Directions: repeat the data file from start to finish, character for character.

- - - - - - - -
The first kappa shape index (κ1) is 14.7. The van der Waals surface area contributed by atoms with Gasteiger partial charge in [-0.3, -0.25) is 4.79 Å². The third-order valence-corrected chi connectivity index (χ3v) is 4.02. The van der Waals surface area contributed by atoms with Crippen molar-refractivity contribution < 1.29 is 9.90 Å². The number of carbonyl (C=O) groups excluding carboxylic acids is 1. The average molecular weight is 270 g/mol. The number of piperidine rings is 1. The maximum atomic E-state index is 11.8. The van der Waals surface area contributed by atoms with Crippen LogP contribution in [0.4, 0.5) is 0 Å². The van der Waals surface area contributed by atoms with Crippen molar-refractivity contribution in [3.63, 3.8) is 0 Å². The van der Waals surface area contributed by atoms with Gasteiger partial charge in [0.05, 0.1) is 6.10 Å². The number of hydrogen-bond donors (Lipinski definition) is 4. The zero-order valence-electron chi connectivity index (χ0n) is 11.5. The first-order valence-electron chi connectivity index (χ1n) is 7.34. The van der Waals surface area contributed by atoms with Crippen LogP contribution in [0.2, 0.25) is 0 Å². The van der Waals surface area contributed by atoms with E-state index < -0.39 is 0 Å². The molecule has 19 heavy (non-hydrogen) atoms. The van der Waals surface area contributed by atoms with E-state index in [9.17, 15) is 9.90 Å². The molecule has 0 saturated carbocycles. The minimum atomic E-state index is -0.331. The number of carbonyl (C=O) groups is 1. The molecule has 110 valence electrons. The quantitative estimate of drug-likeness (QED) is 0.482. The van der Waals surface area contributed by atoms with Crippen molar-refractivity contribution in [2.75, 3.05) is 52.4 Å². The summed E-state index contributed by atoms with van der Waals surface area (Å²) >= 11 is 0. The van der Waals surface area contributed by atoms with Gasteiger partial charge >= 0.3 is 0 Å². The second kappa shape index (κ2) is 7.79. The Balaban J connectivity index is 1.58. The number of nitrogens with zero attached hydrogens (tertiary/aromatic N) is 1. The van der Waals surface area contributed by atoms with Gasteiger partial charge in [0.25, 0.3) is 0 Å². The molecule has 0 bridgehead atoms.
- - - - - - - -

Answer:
The first kappa shape index (κ1) is 14.7. The van der Waals surface area contributed by atoms with Gasteiger partial charge in [-0.3, -0.25) is 4.79 Å². The third-order valence-corrected chi connectivity index (χ3v) is 4.02. The van der Waals surface area contributed by atoms with Crippen molar-refractivity contribution < 1.29 is 9.90 Å². The number of carbonyl (C=O) groups excluding carboxylic acids is 1. The average molecular weight is 270 g/mol. The number of piperidine rings is 1. The maximum atomic E-state index is 11.8. The van der Waals surface area contributed by atoms with Crippen LogP contribution in [0.4, 0.5) is 0 Å². The van der Waals surface area contributed by atoms with Crippen molar-refractivity contribution in [3.63, 3.8) is 0 Å². The van der Waals surface area contributed by atoms with Gasteiger partial charge in [0.05, 0.1) is 6.10 Å². The number of hydrogen-bond donors (Lipinski definition) is 4. The zero-order valence-electron chi connectivity index (χ0n) is 11.5. The first-order valence-electron chi connectivity index (χ1n) is 7.34. The van der Waals surface area contributed by atoms with Crippen LogP contribution in [0.2, 0.25) is 0 Å². The van der Waals surface area contributed by atoms with E-state index < -0.39 is 0 Å². The molecule has 19 heavy (non-hydrogen) atoms. The van der Waals surface area contributed by atoms with E-state index in [9.17, 15) is 9.90 Å². The molecule has 0 saturated carbocycles. The minimum atomic E-state index is -0.331. The number of carbonyl (C=O) groups is 1. The molecule has 110 valence electrons. The quantitative estimate of drug-likeness (QED) is 0.482. The van der Waals surface area contributed by atoms with Crippen molar-refractivity contribution in [2.75, 3.05) is 52.4 Å². The summed E-state index contributed by atoms with van der Waals surface area (Å²) >= 11 is 0. The van der Waals surface area contributed by atoms with Gasteiger partial charge >= 0.3 is 0 Å². The second kappa shape index (κ2) is 7.79. The Balaban J connectivity index is 1.58. The number of nitrogens with zero attached hydrogens (tertiary/aromatic N) is 1. The van der Waals surface area contributed by atoms with Gasteiger partial charge in [0.25, 0.3) is 0 Å². The molecule has 0 bridgehead atoms.